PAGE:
Originally Posted by Krista512
now where does that law stop? like if i make a purse that looks like a name brand but not put the logo on it? or if i make a tool cake with a orange drill that looks like a black and decker, could i get in trouble for that? or if i do a cake with a white cat but a purple bow instead of hello kittys pink bow??? where does that law stop at?? dont want to get in trouble.
The rule of thumb I use is if an average person takes one look at a character and their first thought is the copyrighted name of that character (or name of the manufacturer for the purse example) then you need to get permission from the copyright owner. We require the customer to provide written permission from the copyright owner when they request a copyrighted design, but we make sure to have another option with a more generic design (possibly including licensed cake toppers, which do not violate copyright).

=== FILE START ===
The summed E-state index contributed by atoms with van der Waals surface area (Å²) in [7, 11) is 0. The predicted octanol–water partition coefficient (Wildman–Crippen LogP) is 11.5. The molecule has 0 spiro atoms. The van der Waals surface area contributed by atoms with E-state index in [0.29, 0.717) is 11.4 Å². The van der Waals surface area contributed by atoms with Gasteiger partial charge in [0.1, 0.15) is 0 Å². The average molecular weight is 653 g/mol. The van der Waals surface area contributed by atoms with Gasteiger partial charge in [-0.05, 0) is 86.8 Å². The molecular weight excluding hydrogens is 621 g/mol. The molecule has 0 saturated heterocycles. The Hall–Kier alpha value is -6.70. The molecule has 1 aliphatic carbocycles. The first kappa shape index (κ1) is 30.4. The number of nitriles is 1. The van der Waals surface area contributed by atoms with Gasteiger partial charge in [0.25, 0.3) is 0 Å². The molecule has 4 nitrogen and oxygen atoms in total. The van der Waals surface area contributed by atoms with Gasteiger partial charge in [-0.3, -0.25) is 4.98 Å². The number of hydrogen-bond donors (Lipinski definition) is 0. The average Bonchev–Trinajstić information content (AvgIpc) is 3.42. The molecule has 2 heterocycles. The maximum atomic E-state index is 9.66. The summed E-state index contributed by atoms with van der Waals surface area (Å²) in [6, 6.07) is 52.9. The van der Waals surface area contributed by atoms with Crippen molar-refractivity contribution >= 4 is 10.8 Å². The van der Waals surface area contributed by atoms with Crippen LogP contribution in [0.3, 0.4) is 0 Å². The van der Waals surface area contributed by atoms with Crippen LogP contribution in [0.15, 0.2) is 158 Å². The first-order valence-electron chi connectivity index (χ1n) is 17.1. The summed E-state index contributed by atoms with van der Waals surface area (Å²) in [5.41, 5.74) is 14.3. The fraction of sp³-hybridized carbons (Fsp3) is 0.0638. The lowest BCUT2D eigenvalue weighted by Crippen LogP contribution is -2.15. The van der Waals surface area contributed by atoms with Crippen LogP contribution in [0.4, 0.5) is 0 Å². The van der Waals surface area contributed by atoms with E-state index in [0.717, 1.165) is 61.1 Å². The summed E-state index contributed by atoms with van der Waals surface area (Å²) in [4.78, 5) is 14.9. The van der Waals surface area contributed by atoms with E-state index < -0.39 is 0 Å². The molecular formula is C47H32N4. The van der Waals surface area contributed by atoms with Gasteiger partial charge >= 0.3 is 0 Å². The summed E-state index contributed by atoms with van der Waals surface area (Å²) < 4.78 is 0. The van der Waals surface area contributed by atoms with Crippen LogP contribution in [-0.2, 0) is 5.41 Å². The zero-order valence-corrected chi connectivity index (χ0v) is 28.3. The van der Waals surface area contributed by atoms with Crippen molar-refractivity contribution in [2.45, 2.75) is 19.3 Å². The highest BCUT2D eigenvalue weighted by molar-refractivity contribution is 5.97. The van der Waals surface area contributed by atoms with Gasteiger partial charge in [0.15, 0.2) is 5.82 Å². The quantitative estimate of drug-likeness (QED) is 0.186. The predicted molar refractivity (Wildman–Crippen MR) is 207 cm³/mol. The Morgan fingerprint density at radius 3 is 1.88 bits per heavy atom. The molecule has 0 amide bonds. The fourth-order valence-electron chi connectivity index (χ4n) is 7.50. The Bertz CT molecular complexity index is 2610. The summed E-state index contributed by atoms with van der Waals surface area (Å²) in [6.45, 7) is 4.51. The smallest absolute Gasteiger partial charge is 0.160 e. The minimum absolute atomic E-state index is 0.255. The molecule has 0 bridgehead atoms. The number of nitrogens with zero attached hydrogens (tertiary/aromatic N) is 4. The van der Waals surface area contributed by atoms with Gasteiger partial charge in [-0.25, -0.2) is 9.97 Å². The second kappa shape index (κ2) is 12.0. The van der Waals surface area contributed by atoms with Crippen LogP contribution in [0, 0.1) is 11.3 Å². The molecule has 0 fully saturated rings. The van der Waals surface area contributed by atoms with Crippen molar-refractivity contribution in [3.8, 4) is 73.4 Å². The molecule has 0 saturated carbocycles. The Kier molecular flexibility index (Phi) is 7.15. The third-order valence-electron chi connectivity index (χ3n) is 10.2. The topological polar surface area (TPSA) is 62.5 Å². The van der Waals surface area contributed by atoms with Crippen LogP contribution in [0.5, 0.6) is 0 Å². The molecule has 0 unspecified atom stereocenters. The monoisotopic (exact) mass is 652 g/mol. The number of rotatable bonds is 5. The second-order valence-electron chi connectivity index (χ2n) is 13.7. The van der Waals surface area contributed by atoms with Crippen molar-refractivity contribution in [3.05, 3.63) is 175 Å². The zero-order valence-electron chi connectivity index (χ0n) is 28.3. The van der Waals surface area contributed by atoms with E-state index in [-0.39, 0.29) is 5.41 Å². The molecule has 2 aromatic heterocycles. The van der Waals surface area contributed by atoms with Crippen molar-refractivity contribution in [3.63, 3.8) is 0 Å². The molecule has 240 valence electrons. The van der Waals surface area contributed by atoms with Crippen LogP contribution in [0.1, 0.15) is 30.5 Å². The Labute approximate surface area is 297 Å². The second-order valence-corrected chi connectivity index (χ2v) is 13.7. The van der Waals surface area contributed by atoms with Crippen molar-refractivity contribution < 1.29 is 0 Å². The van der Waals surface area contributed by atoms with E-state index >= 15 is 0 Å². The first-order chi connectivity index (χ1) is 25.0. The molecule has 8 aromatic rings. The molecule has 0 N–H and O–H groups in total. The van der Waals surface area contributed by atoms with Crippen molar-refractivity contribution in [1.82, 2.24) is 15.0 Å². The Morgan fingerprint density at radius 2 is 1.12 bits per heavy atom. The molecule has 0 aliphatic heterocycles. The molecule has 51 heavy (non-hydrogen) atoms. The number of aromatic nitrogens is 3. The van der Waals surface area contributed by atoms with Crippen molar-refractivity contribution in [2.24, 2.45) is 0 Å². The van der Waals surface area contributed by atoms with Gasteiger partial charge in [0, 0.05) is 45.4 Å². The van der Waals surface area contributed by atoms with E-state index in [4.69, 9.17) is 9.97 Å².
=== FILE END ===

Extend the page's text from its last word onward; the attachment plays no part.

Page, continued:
I can guarantee that you will lose some business because of this, since many decorators either don't know or don't care about copyright, but in the long run it's worth it to avoid potential lawsuits which can end up costing thousands of dollars or more.
Regarding your site, I recommend using more concise points instead of paragraphs, and your home page should include the most important information about your business front and center in large print: your phone number, the area you serve, and why people should order from you instead of your competitors.